As the conservation movement grew in the 1980s, and pressure on governments increased, the Victorian government passed the Flora and Fauna Guarantee Act 1988. It adopted the first Code of Forest Practice for Timber Production in 1989 and recognised the need to explain its forest policies to the general public. Forest drives were established around the state to highlight forests and their uses. These included the Black Range Forest Drive. A guide booklet was published to facilitate six of these drives, extolling the beauty of the forests and subtly establishing the ‘careful management’ of ‘The Renewable Resource’[xxii]. About this time a decision was made to establish the Toolangi Forest Discovery Centre to explain the importance of forestry to the public[xxiii]. On its opening day in February 1994, conservationists opposed to native forest logging held a protest outside the building.

Over the next ten years the forest conservation movement continued to grow but little attention was paid to Toolangi State Forest. This changed somewhat when in 2007 the Victorian government determined to install a pipeline to take water from the Yea River over the Great Divide to contribute to Melbourne’s supplies at Sugarloaf Reservoir in the Christmas Hills. Known as the ‘North-South Pipeline’, it was part of the Victorian Government’s ‘Our Water, Our Future’ plan, which included other major projects such as the Wonthaggi desalination plant[xxiv]. The route of the pipeline roughly followed the Melba Highway from north to south and cut a swathe through farmland and several significant sections of Toolangi and Paul’s Range forests. Protests and blockades were held at several sites along the route. On one occasion Water Minister Tim Holding attended a meeting in the Toolangi Forest Discovery Centre and was blockaded inside the building by demonstrators. He was eventually whisked away in a police car. The pipeline was commissioned in 2010.

In 2003 the Victorian government had resolved to separate the logging section of its environment department from the supervisory arm, and VicForests began operating in August 2004. The new corporation was responsible for commercial logging east of the Hume Highway, an area that includes Toolangi. While most coupes[xxv] are more or less concealed within the forest and not easily seen unless you are close, one was very visible. South End coupe is on the west facing slopes of Mount St Leonard, accessed from Monda Road, off Myers Creek Road. After it had been logged in 2008, the scar it left on the face of the mountain was visible from Kinglake, Steels Creek and even Kew. From the Healesville-Woori Yallock Road the coupe created a pronounced gap in the skyline. This breach of previous ‘visibility’ policy caused widespread community outrage.

Also in 2008, after almost a decade of negotiation between the department and the logging industry, a system of Leadbeater’s Possum Reserves was established. This included parts of Toolangi State Forest, mostly around the Sylvia and Myrtle Creeks and the Yea River.

When the Black Saturday fires burned devastatingly through the area in February 2009, pipeline machinery at Castella was destroyed. A community protest planned for the following Sunday became impossible. Around 43% of the Leadbeater’s Possum Reserve area was burned, less than four months after it had been established.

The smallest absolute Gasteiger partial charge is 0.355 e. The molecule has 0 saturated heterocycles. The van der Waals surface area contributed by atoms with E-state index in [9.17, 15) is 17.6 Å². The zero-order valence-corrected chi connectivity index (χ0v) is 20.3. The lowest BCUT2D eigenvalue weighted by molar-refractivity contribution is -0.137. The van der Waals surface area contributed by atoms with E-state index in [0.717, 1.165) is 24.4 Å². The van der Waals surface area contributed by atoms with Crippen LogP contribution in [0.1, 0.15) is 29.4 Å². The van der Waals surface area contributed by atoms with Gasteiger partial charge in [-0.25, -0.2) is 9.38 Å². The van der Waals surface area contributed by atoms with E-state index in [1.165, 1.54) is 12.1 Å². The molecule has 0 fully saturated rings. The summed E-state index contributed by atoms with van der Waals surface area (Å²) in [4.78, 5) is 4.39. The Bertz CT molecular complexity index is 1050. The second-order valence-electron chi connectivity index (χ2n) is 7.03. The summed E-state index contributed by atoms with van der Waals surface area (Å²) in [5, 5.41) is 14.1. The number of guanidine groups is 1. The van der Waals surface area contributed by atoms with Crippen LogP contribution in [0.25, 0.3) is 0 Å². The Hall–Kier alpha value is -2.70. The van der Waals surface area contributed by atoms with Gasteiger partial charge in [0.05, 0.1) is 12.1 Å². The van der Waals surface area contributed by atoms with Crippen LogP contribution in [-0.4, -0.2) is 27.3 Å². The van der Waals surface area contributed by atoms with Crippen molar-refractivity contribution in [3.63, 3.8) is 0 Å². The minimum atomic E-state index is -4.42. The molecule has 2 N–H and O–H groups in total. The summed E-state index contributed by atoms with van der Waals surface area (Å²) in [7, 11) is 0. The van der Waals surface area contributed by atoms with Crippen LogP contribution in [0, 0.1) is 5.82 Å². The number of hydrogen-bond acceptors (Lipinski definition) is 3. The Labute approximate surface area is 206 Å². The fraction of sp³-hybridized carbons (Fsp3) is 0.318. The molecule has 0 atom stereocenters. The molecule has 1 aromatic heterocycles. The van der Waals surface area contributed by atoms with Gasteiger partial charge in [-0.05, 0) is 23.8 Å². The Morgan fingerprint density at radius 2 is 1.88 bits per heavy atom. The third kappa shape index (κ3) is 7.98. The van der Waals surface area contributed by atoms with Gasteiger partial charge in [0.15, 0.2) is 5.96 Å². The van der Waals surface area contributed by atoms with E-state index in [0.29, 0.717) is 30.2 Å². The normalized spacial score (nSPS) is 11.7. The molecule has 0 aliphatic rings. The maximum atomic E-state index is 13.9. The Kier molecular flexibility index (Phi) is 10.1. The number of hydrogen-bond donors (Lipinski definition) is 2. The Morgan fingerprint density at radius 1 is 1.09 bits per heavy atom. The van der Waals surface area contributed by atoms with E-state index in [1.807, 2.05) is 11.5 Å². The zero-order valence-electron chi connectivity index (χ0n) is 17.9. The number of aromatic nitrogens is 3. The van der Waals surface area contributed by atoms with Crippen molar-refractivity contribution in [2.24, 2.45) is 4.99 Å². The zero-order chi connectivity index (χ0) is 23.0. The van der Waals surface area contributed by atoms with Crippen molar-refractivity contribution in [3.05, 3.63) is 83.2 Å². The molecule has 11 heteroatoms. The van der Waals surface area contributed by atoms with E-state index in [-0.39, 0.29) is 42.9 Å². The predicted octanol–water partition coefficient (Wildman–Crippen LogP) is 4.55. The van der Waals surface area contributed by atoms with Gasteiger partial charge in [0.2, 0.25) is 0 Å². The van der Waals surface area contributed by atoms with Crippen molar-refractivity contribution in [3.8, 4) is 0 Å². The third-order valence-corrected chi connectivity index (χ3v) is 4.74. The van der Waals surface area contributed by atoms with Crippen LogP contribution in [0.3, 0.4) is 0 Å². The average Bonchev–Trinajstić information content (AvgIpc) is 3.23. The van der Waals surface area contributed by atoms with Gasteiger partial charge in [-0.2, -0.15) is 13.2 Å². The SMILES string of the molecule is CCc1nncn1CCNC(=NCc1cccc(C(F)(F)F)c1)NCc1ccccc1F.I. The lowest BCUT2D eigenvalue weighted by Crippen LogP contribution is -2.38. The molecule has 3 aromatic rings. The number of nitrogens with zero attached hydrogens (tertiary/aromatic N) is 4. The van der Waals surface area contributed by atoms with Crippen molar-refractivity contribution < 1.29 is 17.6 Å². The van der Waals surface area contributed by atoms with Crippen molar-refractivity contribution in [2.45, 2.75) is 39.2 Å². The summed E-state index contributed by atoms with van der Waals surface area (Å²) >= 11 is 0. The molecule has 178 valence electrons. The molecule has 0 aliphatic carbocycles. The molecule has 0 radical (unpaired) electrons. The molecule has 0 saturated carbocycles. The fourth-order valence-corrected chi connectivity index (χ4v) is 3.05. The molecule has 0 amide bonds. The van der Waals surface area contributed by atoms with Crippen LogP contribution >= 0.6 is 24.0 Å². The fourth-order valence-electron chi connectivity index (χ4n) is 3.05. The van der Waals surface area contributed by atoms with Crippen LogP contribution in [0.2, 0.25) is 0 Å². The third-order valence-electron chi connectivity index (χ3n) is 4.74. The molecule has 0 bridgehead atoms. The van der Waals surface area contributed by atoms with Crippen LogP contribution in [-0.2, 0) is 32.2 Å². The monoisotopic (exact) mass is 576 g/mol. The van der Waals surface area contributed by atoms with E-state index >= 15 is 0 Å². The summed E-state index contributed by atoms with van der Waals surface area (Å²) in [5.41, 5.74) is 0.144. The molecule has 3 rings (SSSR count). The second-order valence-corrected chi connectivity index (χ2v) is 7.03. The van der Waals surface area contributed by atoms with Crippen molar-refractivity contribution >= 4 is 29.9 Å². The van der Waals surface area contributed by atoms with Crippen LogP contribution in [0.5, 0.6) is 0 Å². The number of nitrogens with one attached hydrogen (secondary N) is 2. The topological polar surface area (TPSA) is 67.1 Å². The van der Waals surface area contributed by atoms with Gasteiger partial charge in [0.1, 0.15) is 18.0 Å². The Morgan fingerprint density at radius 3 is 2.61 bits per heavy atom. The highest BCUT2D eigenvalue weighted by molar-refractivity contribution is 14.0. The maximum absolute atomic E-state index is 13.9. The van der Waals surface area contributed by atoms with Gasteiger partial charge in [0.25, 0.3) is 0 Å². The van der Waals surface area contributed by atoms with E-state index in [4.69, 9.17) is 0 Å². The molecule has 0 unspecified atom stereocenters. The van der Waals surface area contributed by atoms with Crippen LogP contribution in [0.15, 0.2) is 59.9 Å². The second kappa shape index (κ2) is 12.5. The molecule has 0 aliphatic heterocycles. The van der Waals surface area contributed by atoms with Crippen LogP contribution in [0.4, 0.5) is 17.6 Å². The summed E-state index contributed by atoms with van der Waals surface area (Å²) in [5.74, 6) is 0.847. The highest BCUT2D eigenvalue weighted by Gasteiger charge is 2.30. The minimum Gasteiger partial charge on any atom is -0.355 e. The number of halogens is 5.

The central part of Toolangi largely escaped destruction as the Kilmore East fire passed to the south and the Murrindindi Mill fire burned through the forest to the north.

After the fires, the local community was pre-occupied with rebuilding and recovery. Many hoped the unburned portion of Toolangi, which became known as ‘the hole in the donut’, would be protected as a refuge for surviving wildlife and for local residents to visit as a precious area of forest that was still green, as opposed to orange and black. However, VicForests’ main concern was to continue to fulfil its ‘contractual commitments’ and within weeks, logging recommenced, even while the forest remained closed to the public. In the following months three changes to VicForests’ logging plans (the Timber Release Plan or TRP) were approved ‘to provide sufficient coupes for future operations’[xxvi]. ‘It is necessary for VicForests to undertake harvesting in green stands and areas where trees have not been killed by fire’, they argued. Areas that had been burned continued to be intensively ‘salvage’ logged. In March 2010 a further 29 new coupes were proposed to be added in Toolangi.

In early July 2011 a sign was placed on the Toolangi Tavern noticeboard, advising that Sylvia Creek Road was to be closed from 18 July for ‘tree falling’. An attempt to arouse community opposition to the logging of a coupe between the Yea River and Coles Creek Road in 2008 had met a muted response, but, after the fires, this was too much. A public event to ‘Save Sylvia Creek’ was arranged for Sunday 17 July, before the road closure so that locals and others could witness what would be lost in the logging of the coupe, called Gun Barrel. The following morning several locals attended but the road was not closed until Tuesday, when a gate was installed, blocking Sylvia Creek Road. A community meeting was hurriedly arranged for Wednesday and over 70 people attended, despite the short notice. A roster of volunteers was arranged to ‘recce’ Sylvia Creek Road for signs of activity each morning and to sound the alarm if any was found.